In recent years, some national regulators have made adjustments to the IRB approach for residential mortgages in response to concerns that modelling practices were not adequately capturing the full range of risks. In particular:

  • Hong Kong introduced a 15 per cent risk weight floor
  • Sweden introduced a 25 per cent risk weight floor
  • Norway introduced a 20 per cent LGD floor
  • New Zealand increased the correlation factor for loans with high LVRs.

Standardised Approach

Relative to the IRB approach, the standardised approach is a simpler way of measuring credit risk and determining minimum capital requirements. Risk weights are prescribed by supervisors based on some observable risk characteristics. For residential mortgage exposures, risk weights in Australia are based on:

  • the loan-to-valuation ratio
  • whether the loan is standard or non-standard (e.g. loans with low documentation)
  • whether the loan is covered by lenders mortgage insurance (LMI).

Depending on the mix of characteristics, residential mortgage exposures can attract a risk weight of 35, 50, 75 or 100 per cent (Table C1). APRA's prudential standard applies more risk-sensitive prudential criteria than in some jurisdictions, which typically impose risk weights of 35 per cent for loans with an LVR of less than 80 per cent.

The standardised approach is not as risk-sensitive as the IRB approach for residential mortgages in Australia. One consequence is that certain mortgage exposures with the same risk profile can attract a different risk weight (and hence capital requirement) under the IRB approach than the standardised approach. In practice, risk weights tend to be lower under the IRB approach, although APRA's adjustments to the Basel II framework have reduced the difference somewhat. The difference in average risk weights between the two approaches provides an incentive for banks to invest in developing and maintaining the models and risk management processes required to achieve IRB accreditation;[6] a number of smaller banks are currently progressing towards meeting the necessary criteria.

Recent Developments

In July APRA announced an increase in capital requirements for Australian residential mortgage exposures under the IRB approach. The increase will be implemented via an adjustment to the correlation factor prescribed by APRA. The average risk weight of residential mortgage exposures using the IRB approach will increase to at least 25 per cent by mid 2016, from an average of around 17 per cent at the end of June 2015. By comparison, the average risk weight for residential mortgage exposures under the standardised approach was around 40 per cent.

The increase in IRB mortgage risk weights addresses a recommendation of the 2014 Financial System Inquiry that APRA raise the average IRB mortgage risk weight to narrow the difference between average mortgage risk weights for banks using the IRB approach and those using the standardised approach. The increase is also consistent with the direction of work being undertaken by the BCBS on changes to the global capital adequacy framework for credit risk.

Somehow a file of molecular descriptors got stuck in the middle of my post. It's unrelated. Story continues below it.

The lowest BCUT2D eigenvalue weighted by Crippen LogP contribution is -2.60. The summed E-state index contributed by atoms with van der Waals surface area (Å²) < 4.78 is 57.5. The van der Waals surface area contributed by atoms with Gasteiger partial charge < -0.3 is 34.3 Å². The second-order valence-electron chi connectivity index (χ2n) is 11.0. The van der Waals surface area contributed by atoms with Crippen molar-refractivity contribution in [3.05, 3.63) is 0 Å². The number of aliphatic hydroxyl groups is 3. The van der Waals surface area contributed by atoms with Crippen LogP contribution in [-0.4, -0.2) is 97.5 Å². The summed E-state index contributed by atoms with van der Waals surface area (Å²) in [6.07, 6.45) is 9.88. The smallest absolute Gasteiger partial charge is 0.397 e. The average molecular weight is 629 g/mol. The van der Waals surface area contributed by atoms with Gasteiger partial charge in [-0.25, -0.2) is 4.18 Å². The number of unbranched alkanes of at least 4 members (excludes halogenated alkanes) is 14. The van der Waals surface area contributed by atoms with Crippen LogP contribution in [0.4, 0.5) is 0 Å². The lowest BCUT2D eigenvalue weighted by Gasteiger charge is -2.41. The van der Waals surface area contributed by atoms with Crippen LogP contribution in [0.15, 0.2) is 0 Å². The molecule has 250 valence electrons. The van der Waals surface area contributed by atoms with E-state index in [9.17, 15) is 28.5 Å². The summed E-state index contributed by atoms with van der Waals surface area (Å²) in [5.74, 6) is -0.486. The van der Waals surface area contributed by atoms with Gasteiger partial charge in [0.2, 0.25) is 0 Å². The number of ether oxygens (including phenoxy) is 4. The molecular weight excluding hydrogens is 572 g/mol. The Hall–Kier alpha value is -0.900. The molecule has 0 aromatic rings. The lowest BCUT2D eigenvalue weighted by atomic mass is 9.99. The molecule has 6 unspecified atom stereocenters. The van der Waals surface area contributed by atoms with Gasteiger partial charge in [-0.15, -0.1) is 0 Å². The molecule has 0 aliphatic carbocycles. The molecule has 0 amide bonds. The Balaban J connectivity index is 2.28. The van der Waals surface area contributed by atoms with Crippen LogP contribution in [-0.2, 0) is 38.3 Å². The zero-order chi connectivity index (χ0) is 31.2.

The increase in IRB mortgage risk weights in Australia is an interim measure. The final calibration between the IRB and standardised mortgage risk weights will not be finalised until the BCBS' broader reviews of these frameworks are completed.


Technically speaking, capital is required to cover unexpected losses up to a 99.9 per cent level of confidence. A bank's expected losses should be covered by its credit provisions. [1]

A capital ratio of 10 per cent is used here for illustration. Required regulatory capital ratios are somewhat higher than this, although they may be lowered by supervisors in stressed conditions. [2]

The IRB Basel II framework was also a way of addressing incentives for capital arbitrage that had become apparent under the simple Basel I framework – that is, the incentive to accumulate assets in areas where risks were under-recognised in the previous capital framework. See Ingves S (2013), ‘Strengthening Bank Capital – Basel III and Beyond’, address to the Ninth High Level Meeting for the Middle East & North Africa Region, Abu Dhabi, 18 November. [3]

For non-retail exposures, such as corporate lending, there are two tiers within the IRB framework: ‘advanced’ IRB banks have supervisory approval to model the PD, EAD, LGD and M parameters, whereas ‘foundation’ IRB banks must use supervisor-specified estimates for LGD and EAD. Currently Macquarie Bank is a foundation bank whereas the four major banks are all advanced banks. [4]

See Stapledon N (2012), ‘Trends and Cycles in Sydney and Melbourne House Prices from 1880 to 2011’, Australian Economic History Review, 52(3), pp 293–317. [5]

The standardised and IRB credit risk-weights are not directly comparable for a given product. First, ADIs that use the standardised approach tend to be relatively undiversified across geographies and products, as well as have greater business/strategic and credit concentration risks than the larger, more diversified banks using the IRB approach. Second, IRB banks are subject to other capital requirements that are not applied to standardised banks, including for interest rate risk in the banking book. See APRA (2014), Submission to the Financial System Inquiry, p 75. [6]